Build better houses to solve dry year energy problem Greater efficiency far more effective than expanding PV

18 March 2024 by Jason Quinn

Newsflash: using less energy is better than generating more of it. I know that seems obvious given the cost of new electricity generation schemes but it’s even more significantly beneficial to reduce peak heating demand because of New Zealand’s big dry winter problem.

The University of Otago’s energy programme is producing valuable work, and its latest paper by Michael Jack and Hannah Konings explains how. If there was large-scale uptake of very high efficiency buildings, without solar generation, annual electricity demand would decrease by 30 per cent, and seasonal variation would reduce by 50 per cent in 2050. In comparison, a scenario of self-generation from solar photovoltaic (PV), without changes to current building standards, would also reduce annual electricity demand by 30 per cent—but would increase seasonal variation by 40 per cent.

This would make New Zealand’s dry winter problem even more acute, especially in light of the cancellation of the New Zealand Battery Project. That ambitious project was all about storing the energy generated in summer so that it could fuel winter shortfalls. Shelving it makes it even more critical to reduce winter electricity demand. The need for winter heating drives a lot of that winter electricity peak, as we wrote about in 2021.

Seasonal storage of electricity is hard and expensive. We are much better off in New Zealand to focus really hard on reducing winter heating demand in homes—our winter peak in electrical demand is mostly residential electrical heating, even as our ‘put another jersey on’ culture lingers. Designing far more energy-efficient homes may see a slight risk in the need for active cooling, but it’s still a win. After all, cooling demand peaks exactly coincide with optimum distributed PV energy generation periods.

The paper is open access: below are the details and the abstract. There’s also a reader-friendly summary in the university’s media release and a version of that information published by the Otago Daily Times.

M.W. Jack, H.B. Konings, “Seasonal variation in electricity demand of solar-powered net-zero energy housing in temperate climates,” Energy and Buildings, Volume 303, 2024, 113826, ISSN 0378-7788,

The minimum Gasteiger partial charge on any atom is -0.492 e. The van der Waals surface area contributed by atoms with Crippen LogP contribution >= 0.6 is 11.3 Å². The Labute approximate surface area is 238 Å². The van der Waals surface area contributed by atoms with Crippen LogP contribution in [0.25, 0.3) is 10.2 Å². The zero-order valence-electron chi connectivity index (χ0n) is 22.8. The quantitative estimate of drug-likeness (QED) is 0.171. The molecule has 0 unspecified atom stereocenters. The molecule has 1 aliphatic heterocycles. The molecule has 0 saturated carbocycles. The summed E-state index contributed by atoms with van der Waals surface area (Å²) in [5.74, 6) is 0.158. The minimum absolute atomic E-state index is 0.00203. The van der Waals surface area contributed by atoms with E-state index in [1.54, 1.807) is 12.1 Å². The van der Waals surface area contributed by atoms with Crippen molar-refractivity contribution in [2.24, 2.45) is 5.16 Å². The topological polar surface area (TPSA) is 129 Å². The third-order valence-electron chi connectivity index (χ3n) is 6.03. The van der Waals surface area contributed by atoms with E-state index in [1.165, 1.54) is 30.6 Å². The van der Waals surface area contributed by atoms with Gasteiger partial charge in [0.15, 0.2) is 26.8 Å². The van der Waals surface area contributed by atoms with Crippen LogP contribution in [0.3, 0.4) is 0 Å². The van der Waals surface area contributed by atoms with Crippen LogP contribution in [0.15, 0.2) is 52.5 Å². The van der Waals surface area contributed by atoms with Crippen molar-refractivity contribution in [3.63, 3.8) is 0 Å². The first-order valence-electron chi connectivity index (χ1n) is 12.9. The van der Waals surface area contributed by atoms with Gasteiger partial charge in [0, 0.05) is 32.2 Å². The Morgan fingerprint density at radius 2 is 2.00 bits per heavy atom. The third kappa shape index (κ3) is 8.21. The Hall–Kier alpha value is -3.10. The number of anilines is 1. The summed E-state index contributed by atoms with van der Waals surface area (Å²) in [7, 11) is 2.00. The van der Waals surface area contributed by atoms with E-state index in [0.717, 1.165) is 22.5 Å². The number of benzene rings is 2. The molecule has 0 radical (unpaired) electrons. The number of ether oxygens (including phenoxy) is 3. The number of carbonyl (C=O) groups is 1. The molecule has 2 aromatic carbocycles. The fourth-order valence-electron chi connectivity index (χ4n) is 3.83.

Abstract: Net-zero energy buildings produce enough renewable energy to meet their own annual energy requirements and have been proposed as an important method of reducing operational greenhouse gas emissions in the building sector. However, self-generation via building-integrated solar PV in cold and temperate climates is anti-correlated with increasingly-electrified heating demand and could increase seasonal variability in net electricity demand to the point that it poses challenges for future electricity systems. In this paper we explore scenarios of future large-scale uptake of electrically-heated, solar-PV net-zero energy residential buildings in New Zealand and quantify the seasonal variation of the resulting net electricity demand. A scenario of large-scale uptake of very high efficiency buildings leads to reductions in annual demand of −30% and seasonal variation of −50% in 2050 compared to a base case of current building standards. In comparison, a scenario with self-generation via solar PV without changes to the building standard reduces annual demand by −30% but increases seasonal variation by +40%. In a scenario where very high building standards are combined with solar PV, annual demand decreases by −65% and seasonal variation by only −4%. From a policy perspective, whether large-scale solar PV self-generation should be supported (in addition to very-high efficiency buildings) depends on an economic trade-off between the value of distributed solar generation (including any carbon emission reductions) vs the electricity system cost of seasonal variation. For New Zealand, given the low cost of renewable electricity from a variety of alternative sources, scenarios of large-scale uptake of solar-powered net-zero energy buildings are not favourable from an electricity system perspective.

Keywords: Net-zero energy buildings; 100% renewable energy systems; Seasonal supply-demand mismatch; Energy efficient buildings


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